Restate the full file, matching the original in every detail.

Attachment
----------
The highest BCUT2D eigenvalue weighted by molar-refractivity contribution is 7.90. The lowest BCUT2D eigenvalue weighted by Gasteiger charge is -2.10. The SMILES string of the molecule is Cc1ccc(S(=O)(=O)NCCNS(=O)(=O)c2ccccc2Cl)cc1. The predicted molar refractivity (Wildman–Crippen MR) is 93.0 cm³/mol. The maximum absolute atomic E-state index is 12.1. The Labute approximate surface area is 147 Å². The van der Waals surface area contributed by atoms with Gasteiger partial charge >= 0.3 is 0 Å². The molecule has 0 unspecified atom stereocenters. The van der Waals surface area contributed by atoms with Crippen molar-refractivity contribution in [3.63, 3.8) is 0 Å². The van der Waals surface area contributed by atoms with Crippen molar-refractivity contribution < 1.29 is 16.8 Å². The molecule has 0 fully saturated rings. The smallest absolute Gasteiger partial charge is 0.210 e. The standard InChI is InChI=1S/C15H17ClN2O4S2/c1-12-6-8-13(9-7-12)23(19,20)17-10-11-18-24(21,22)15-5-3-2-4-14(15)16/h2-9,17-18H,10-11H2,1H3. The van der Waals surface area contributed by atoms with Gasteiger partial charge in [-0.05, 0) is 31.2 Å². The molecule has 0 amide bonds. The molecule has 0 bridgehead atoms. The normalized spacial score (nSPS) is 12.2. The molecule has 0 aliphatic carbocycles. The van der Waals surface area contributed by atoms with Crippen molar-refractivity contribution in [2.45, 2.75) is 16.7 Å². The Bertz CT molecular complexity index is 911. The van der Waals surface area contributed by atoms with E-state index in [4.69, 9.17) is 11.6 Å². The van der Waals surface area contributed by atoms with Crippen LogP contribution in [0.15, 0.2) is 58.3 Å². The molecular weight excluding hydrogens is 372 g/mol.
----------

The highest BCUT2D eigenvalue weighted by molar-refractivity contribution is 7.90. The lowest BCUT2D eigenvalue weighted by Gasteiger charge is -2.10. The SMILES string of the molecule is Cc1ccc(S(=O)(=O)NCCNS(=O)(=O)c2ccccc2Cl)cc1. The predicted molar refractivity (Wildman–Crippen MR) is 93.0 cm³/mol. The maximum absolute atomic E-state index is 12.1. The Labute approximate surface area is 147 Å². The van der Waals surface area contributed by atoms with Gasteiger partial charge >= 0.3 is 0 Å². The molecule has 0 unspecified atom stereocenters. The van der Waals surface area contributed by atoms with Crippen molar-refractivity contribution in [3.63, 3.8) is 0 Å². The van der Waals surface area contributed by atoms with Crippen molar-refractivity contribution < 1.29 is 16.8 Å². The molecule has 0 fully saturated rings. The smallest absolute Gasteiger partial charge is 0.210 e. The standard InChI is InChI=1S/C15H17ClN2O4S2/c1-12-6-8-13(9-7-12)23(19,20)17-10-11-18-24(21,22)15-5-3-2-4-14(15)16/h2-9,17-18H,10-11H2,1H3. The van der Waals surface area contributed by atoms with Gasteiger partial charge in [-0.05, 0) is 31.2 Å². The molecule has 0 amide bonds. The molecule has 0 bridgehead atoms. The normalized spacial score (nSPS) is 12.2. The molecule has 0 aliphatic carbocycles. The van der Waals surface area contributed by atoms with Crippen molar-refractivity contribution in [2.45, 2.75) is 16.7 Å². The Bertz CT molecular complexity index is 911. The van der Waals surface area contributed by atoms with E-state index in [4.69, 9.17) is 11.6 Å². The van der Waals surface area contributed by atoms with Crippen LogP contribution in [0.15, 0.2) is 58.3 Å². The molecular weight excluding hydrogens is 372 g/mol.